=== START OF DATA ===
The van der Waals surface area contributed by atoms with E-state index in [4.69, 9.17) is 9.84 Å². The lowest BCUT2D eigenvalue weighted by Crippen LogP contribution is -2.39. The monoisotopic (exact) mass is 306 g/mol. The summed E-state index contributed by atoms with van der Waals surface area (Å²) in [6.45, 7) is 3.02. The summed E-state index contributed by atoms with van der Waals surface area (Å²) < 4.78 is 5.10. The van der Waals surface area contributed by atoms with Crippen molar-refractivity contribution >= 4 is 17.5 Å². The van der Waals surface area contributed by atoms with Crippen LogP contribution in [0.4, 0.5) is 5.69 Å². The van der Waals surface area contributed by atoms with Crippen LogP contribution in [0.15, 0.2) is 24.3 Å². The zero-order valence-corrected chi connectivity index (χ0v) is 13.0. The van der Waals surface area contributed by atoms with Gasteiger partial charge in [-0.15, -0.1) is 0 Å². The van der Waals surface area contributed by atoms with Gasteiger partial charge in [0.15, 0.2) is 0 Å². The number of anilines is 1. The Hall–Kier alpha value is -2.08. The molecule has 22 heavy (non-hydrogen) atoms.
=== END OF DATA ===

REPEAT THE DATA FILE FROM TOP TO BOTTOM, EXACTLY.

The van der Waals surface area contributed by atoms with E-state index in [4.69, 9.17) is 9.84 Å². The lowest BCUT2D eigenvalue weighted by Crippen LogP contribution is -2.39. The monoisotopic (exact) mass is 306 g/mol. The summed E-state index contributed by atoms with van der Waals surface area (Å²) in [6.45, 7) is 3.02. The summed E-state index contributed by atoms with van der Waals surface area (Å²) < 4.78 is 5.10. The van der Waals surface area contributed by atoms with Crippen molar-refractivity contribution >= 4 is 17.5 Å². The van der Waals surface area contributed by atoms with Crippen LogP contribution in [0.4, 0.5) is 5.69 Å². The van der Waals surface area contributed by atoms with Crippen LogP contribution in [0.15, 0.2) is 24.3 Å². The zero-order valence-corrected chi connectivity index (χ0v) is 13.0. The van der Waals surface area contributed by atoms with Gasteiger partial charge in [-0.15, -0.1) is 0 Å². The van der Waals surface area contributed by atoms with Gasteiger partial charge in [0.15, 0.2) is 0 Å². The number of anilines is 1. The Hall–Kier alpha value is -2.08. The molecule has 22 heavy (non-hydrogen) atoms.